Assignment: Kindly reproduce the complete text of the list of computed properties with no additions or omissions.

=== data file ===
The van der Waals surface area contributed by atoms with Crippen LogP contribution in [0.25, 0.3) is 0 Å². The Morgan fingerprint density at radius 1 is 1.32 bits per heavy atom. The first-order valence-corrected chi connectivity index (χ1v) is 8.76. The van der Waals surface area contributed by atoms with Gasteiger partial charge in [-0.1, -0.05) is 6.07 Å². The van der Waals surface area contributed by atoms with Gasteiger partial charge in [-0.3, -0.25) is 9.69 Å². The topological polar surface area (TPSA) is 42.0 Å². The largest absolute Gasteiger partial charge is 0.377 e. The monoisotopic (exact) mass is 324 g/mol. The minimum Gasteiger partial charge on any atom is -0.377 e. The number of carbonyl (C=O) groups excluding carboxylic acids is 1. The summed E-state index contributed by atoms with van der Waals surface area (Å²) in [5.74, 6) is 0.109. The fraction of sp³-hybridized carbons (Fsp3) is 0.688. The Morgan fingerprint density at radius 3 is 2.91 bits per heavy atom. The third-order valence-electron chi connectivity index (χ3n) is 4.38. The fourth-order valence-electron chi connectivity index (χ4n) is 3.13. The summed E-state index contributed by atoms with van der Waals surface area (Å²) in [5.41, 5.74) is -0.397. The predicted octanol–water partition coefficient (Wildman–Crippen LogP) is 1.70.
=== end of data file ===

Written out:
The van der Waals surface area contributed by atoms with Crippen LogP contribution in [0.25, 0.3) is 0 Å². The Morgan fingerprint density at radius 1 is 1.32 bits per heavy atom. The first-order valence-corrected chi connectivity index (χ1v) is 8.76. The van der Waals surface area contributed by atoms with Gasteiger partial charge in [-0.1, -0.05) is 6.07 Å². The van der Waals surface area contributed by atoms with Gasteiger partial charge in [-0.3, -0.25) is 9.69 Å². The topological polar surface area (TPSA) is 42.0 Å². The largest absolute Gasteiger partial charge is 0.377 e. The monoisotopic (exact) mass is 324 g/mol. The minimum Gasteiger partial charge on any atom is -0.377 e. The number of carbonyl (C=O) groups excluding carboxylic acids is 1. The summed E-state index contributed by atoms with van der Waals surface area (Å²) in [5.74, 6) is 0.109. The fraction of sp³-hybridized carbons (Fsp3) is 0.688. The Morgan fingerprint density at radius 3 is 2.91 bits per heavy atom. The third-order valence-electron chi connectivity index (χ3n) is 4.38. The fourth-order valence-electron chi connectivity index (χ4n) is 3.13. The summed E-state index contributed by atoms with van der Waals surface area (Å²) in [5.41, 5.74) is -0.397. The predicted octanol–water partition coefficient (Wildman–Crippen LogP) is 1.70.